לפי זה מובן מדוע הפסח צריך להיות צלי-אש: כדי לבשל את הבשר יש לחתכו לחתיכות קטנות, שכבר אינן ניכרות כבעל החיים ממנו באו. רק בצליה נשאר בעל החיים שלם, באופן שהוא ניכר ככזה. מצוות הפסח, לפי זה, היא לשחוט את התרבות המצרית לשם עבודת יקוק, ולהעלות על השולחן ולאכול: לא בשר שבא מן הצאן, אלא את השה עצמו השלם והניכר. כך, מהווה מעשה הפסח ביטוי מודע ושלם לשלילת התרבות המצרית לשם כניסה לברית עם יקוק.

Rav Yehuda Rack, "The Korban Pesach and The Exodus from Egypt"

According to a few commentators, the simple meaning of the term, "The abomination of the Egyptians," teaches that the Egyptians did not exactly worship the sheep, but rather that the Egyptian culture withdrew from the sheep and from eating it for religious motivations. Whichever is correct, the slaughtering of the Paschal lamp was definitely an act which expressed a rejection and negation of the Egyptian culture and religion.

In accordance with this, we can understand why there was a requirement for the Paschal lamb to be roasted on the fire: In order to boil/braise the meat, you would need to be cut it into small pieces, and the exact source of the meat would no longer be recognizable as coming from a sheep. Only by roasting the entire carcass over the fire would it remain recognizable as an entire, cooked sheep. The command to bring the Paschal lamb was to slaughter the Egyptian culture in the name of worship of God, and to bring it to the table and eat it. This was accomplished not by bringing lamb meat, but rather by bringing to the table the entire lamb-- complete and recognizable. In this way, the bringing of the Paschal as a known, complete form represented the rejection of the Egyptian culture in the name of bringing the Jewish people into a covenantal relationship with HaShem.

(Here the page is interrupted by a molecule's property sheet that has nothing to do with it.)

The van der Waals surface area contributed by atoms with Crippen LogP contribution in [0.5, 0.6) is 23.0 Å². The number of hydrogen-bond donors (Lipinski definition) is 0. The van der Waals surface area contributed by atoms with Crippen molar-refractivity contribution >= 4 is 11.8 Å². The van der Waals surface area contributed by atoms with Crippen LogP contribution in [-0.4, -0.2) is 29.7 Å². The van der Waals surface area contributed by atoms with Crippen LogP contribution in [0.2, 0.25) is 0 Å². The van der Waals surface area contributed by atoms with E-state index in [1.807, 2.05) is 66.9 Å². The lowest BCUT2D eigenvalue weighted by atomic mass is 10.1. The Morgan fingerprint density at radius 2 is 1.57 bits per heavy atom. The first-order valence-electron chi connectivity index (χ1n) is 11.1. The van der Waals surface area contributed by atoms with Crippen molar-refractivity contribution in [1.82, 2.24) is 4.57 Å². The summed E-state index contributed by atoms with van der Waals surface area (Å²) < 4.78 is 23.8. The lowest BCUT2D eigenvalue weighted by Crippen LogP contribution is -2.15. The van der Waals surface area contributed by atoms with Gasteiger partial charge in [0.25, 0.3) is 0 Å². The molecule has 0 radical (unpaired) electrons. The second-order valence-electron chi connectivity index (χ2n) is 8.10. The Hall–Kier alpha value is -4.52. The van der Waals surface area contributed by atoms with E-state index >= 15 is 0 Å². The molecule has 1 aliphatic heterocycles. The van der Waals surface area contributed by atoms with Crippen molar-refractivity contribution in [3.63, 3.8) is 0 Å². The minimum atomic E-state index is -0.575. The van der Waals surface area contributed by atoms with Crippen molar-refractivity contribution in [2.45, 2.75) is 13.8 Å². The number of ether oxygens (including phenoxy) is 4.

(יג) וְכָל־קָרְבַּ֣ן מִנְחָתְךָ֮ בַּמֶּ֣לַח תִּמְלָח֒ וְלֹ֣א תַשְׁבִּ֗ית מֶ֚לַח בְּרִ֣ית אֱלֹקֶ֔יךָ מֵעַ֖ל מִנְחָתֶ֑ךָ עַ֥ל כָּל־קָרְבָּנְךָ֖ תַּקְרִ֥יב מֶֽלַח׃ (ס)

(13) You shall season your every offering of meal with salt; you shall not omit from your meal offering the salt of your covenant with God; with all your offerings you must offer salt.

(א) מלח ברית. שֶׁהַבְּרִית כְּרוּתָה לַמֶּלַח מִשֵּׁשֶׁת יְמֵי בְרֵאשִׁית, שֶׁהָבְטְחוּ הַמַּיִם הַתַּחְתּוֹנִים לִקָּרֵב בַּמִּזְבֵּחַ בַּמֶּלַח וְנִסּוּךְ הַמַּיִם בֶּחָג:
(1) מלח ברית [NEITHER SHALT THOU SUFFER] THE SALT OF THE COVENANT [… TO BE LACKING FROM MY MEAL OFFERING], because a covenant was established with the salt as far back as the six days of Creation when the lower waters (those of the oceans) received an assurance that they would be offered on the altar in the form of salt and also as water in the ceremony of “the libation of water” on the Feast of Tabernacles).‎
(א) ברית אלהיך. הכנסתיך בברית והשבעתיך שלא תקריב תפל ולא יאכל כי הוא דרך בזיון:
(1) your God’s covenant I have made you party to a covenant, and I have bound you not to offer a worthless sacrifice. Nor may such a sacrifice be eaten: it would be disrespectful.

(א) ולא תשבית מלח ברית אלהיך שהברית כרותה למלח מששת ימי בראשית שהובטחו המים התחתונים ליקרב במזבח במלח ונסוך המים בחג לשון רש"י ומדרש חכמים הוא ור"א אמר על דרך הפשט הכנסתיך בברית והשבעתיך שלא תקריב תפל ולא יאכל כי הוא דרך בזיון ובעבור שהוא ברית בקרבנות יעשה הכתוב זאת הברית אב לכל הבריתות ויאמר במתנות כהונה (במדבר יח יט) ובמלכות דוד (דהי"ב יג ה) ברית מלח כי הוא קיים כברית המלח בקרבנות אבל ר' אברהם פירש שם ברית כרותה מגזרת ארץ מלחה (ירמיהו יז ו) ומקום המלח נכרת ואין טעם לדבריו ומפני שאמר בכאן ברית אלקיך ולא אמר ברית יקוק כלשון הפרשה וכדרך כל הקרבנות או שיאמר ברית יקוק אלקיך אני סובר בו ענין שהמלח מים ובכח השמש הבא בהם יעשה מלח והמים בתולדותם ירוו הארץ ויולידו ויצמיחו ואחרי היותם מלח יכריתו כל מקום וישרפו לא תזרע ולא תצמיח והנה הברית כלולה מכל המדות והמים והאש באים בה ועדיה תאתה ובאה הממשלה הראשונה ממלכת השם כמלח שיתן טעם בכל המאכלים ותקיים ותכרית במליחותה והנה המלח כברית ולכן אמר הכתוב (דהי"ב יג ה) הלא לכם לדעת כי יקוק אלקי ישראל נתן ממלכה לדוד על ישראל לעולם לו ולבניו ברית מלח עולם כי הוא גם כן מדתו של דוד ולכן אמר בקרבנות (במדבר שם) ברית מלח עולם היא כי הברית מלח העולם בו יתקיים ויכרת וכבר הוריתיך (שמות לא יג) להתבונן מדברינו במקומות אחרים פירוש שלש תיבות הללו ברית עולם היא